I had an idea that it would be fun to spend Christmas in Marfa, Texas. Jae and I drove there from Tombstone on Christmas Eve. I had somehow gotten the notion that Marfa was the sort of tourist destination that would attract holiday revelers from distant places and welcome them festively. I could not have been more wrong.
It was pretty much dead. The cool restaurants were closed for Christmas Eve and Christmas Day. The bar and grill at the fancy hotel in Marfa — the El Paisano, where the cast of Giant stayed when filming nearby — was closed. The uncool restaurants were closed, too. Even the Dairy Queen was closed, and when a town’s Dairy Queen is closed, that town is existentially closed.
Jae and I managed to find a bar called Padre’s that was serving food, simple fare but good, and it had a small but attractive selection of beers on tap. The bar was located in a big room with a stage and a dance floor, but there was only a tiny crowd in attendance on Christmas Eve — there was no live music and nobody was dancing.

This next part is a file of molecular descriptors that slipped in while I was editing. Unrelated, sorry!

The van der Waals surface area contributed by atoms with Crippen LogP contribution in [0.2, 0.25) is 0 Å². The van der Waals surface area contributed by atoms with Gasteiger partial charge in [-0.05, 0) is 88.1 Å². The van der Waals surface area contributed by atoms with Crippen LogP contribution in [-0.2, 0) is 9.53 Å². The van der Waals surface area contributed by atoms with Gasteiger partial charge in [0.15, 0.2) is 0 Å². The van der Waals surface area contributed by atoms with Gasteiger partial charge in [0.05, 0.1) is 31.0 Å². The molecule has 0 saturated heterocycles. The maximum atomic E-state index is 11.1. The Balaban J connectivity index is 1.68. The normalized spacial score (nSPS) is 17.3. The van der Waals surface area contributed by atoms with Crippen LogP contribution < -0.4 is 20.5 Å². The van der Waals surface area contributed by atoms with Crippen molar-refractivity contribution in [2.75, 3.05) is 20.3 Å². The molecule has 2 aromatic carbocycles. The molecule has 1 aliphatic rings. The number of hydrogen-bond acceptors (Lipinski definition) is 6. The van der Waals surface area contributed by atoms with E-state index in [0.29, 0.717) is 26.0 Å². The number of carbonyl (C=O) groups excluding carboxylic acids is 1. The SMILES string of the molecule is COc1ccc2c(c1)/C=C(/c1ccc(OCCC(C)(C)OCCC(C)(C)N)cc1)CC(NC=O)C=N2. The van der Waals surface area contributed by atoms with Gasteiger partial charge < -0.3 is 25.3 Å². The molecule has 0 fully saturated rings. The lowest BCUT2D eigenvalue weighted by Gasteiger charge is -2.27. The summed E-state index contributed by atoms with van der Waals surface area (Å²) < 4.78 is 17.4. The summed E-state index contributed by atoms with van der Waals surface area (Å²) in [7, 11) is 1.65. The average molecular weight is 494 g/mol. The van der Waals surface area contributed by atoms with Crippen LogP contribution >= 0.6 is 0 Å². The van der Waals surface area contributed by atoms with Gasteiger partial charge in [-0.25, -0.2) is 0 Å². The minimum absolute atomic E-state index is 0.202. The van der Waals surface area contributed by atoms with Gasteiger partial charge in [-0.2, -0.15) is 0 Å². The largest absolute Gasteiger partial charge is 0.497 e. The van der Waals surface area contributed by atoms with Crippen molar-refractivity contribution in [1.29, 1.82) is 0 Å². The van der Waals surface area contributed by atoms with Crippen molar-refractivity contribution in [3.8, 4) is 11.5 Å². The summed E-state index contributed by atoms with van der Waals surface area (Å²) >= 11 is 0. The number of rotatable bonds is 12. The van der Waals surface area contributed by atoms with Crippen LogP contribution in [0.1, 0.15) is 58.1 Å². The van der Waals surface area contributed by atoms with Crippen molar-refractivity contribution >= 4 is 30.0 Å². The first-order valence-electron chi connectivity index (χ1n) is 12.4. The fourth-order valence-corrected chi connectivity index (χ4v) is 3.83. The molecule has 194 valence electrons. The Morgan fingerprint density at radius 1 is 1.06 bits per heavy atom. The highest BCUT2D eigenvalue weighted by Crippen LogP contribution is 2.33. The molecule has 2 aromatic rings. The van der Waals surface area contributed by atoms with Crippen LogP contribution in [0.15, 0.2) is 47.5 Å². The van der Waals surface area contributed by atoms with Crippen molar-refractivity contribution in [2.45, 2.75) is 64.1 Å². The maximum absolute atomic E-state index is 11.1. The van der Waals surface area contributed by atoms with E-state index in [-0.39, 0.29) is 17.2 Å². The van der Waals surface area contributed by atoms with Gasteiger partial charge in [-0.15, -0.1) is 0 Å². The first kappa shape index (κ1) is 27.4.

The place had no heat working whatsoever — it was like hanging out in a cold storage locker. The bartenders wore heavy coats as they went about their work — the patrons were dressed in warm-weather clothes. Is this a Texas thing — freezing in bars?
We stuck around until the chattering of our teeth became distracting then headed back to our motel. Marfa is a charming little place, but it’s not a place you want to find yourself at Christmas as an out-of-town visitor.